The leader of the Scottish Conservatives, Douglas Ross, has said that some SNP MSPs have approached him to cooperate on opposing the Scottish Government led by Humza Yousaf. He claimed that there was growing frustration within the SNP over the direction of the party and the coalition with the Scottish Greens.
Why are some SNP MSPs unhappy?
According to Ross, some SNP MSPs have expressed concerns about the policies and priorities of the Scottish Government, especially on issues affecting the Highlands and islands. He cited the example of former finance secretary Kate Forbes, who criticised Holyrood for ignoring the needs of her constituency. He also mentioned Fergus Ewing, who was suspended from the SNP for rebelling against the leadership.
What does Ross want from the SNP rebels?
Ross said that he had spoken to and contacted some SNP backbenchers who were keen to hold the SNP to account. He urged them to decide what was more important: backing Humza Yousaf and the SNP’s agenda for independence, or standing up for their constituents who have been let down by the SNP after 16 years in power. He said he hoped that some of them would join him in any future vote against the continuation of the Bute House Agreement, the partnership that has placed the Scottish Greens in government.
How has the SNP responded to Ross’s claims?
The SNP has not yet commented on Ross’s claims, but it is likely that they will dismiss them as baseless and desperate. The SNP has a strong majority in the Scottish Parliament, with 64 seats out of 129, and the support of the eight Green MSPs. The Scottish Conservatives have 31 seats, followed by Labour with 22, the Liberal Democrats with four, and one independent. The SNP has also consistently led in the opinion polls, with the latest survey showing a 14-point lead over the Tories.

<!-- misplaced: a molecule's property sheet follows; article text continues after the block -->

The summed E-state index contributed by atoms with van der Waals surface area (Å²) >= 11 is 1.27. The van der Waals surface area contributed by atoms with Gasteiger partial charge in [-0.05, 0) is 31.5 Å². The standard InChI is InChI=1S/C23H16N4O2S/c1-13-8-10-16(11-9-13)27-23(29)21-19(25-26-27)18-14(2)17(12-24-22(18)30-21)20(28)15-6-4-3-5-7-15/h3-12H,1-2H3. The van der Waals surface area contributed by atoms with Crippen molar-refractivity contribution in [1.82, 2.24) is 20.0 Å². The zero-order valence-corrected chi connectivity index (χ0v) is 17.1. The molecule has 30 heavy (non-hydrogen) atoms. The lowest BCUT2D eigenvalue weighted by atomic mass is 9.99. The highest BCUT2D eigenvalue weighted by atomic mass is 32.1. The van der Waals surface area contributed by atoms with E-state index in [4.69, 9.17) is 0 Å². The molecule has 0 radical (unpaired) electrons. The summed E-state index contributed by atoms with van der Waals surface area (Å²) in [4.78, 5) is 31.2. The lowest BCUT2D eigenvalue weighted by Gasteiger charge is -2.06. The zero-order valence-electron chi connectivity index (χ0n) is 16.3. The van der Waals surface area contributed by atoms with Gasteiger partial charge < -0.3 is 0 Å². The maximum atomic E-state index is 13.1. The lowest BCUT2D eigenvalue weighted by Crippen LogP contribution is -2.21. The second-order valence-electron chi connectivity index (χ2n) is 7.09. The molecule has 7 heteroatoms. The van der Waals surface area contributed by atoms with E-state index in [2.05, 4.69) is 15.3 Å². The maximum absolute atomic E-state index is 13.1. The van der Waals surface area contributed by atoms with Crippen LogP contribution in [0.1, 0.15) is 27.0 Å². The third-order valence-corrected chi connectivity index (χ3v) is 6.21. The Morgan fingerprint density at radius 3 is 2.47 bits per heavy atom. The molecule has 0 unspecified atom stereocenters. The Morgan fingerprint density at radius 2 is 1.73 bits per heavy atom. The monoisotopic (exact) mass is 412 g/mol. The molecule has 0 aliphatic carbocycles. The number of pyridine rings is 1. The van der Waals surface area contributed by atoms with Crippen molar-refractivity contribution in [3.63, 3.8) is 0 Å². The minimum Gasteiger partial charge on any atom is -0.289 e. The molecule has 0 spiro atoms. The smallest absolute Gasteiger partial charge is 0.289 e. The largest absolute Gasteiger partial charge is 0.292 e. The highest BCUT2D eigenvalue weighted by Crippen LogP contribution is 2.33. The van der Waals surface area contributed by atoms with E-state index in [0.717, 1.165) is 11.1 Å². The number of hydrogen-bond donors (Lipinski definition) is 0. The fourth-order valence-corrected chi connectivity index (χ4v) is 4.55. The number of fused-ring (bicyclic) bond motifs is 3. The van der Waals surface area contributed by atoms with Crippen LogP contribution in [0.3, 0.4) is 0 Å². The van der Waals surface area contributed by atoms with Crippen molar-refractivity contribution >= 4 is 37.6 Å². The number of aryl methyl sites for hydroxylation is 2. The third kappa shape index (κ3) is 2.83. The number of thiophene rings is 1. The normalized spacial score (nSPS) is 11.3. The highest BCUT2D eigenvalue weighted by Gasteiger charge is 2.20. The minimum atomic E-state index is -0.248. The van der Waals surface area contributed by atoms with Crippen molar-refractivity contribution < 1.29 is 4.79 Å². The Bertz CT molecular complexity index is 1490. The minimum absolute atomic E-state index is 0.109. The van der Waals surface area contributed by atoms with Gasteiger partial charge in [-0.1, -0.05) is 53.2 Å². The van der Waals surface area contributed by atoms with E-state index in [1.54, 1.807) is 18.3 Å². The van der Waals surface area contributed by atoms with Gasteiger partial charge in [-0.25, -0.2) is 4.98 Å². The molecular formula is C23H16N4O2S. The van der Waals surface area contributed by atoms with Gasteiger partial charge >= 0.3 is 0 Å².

What are the implications of Ross’s claims for Scottish politics?
Ross’s claims may be seen as an attempt to sow division and discord within the SNP, and to present himself as a credible alternative to Humza Yousaf. However, they may also backfire and alienate some potential voters who are wary of his alliance with Rishi Sunak and the UK Government. Ross has faced criticism for his stance on issues such as HS2, Brexit, and the Covid-19 pandemic. He has also struggled to gain popularity and recognition among the Scottish public, with some polls showing him trailing behind other opposition leaders.
What will happen next?
It remains to be seen whether Ross’s claims will have any impact on the SNP or the Scottish Government. It is unlikely that any SNP MSPs will defect to the Tories or vote against their own party on crucial issues. However, there may be some internal dissent and debate within the SNP over the direction and strategy of the party, especially in the run-up to the next Scottish Parliament election in 2026. The SNP will also have to contend with the challenges and opportunities posed by the Bute House Agreement, which may entail some compromises and concessions on both sides.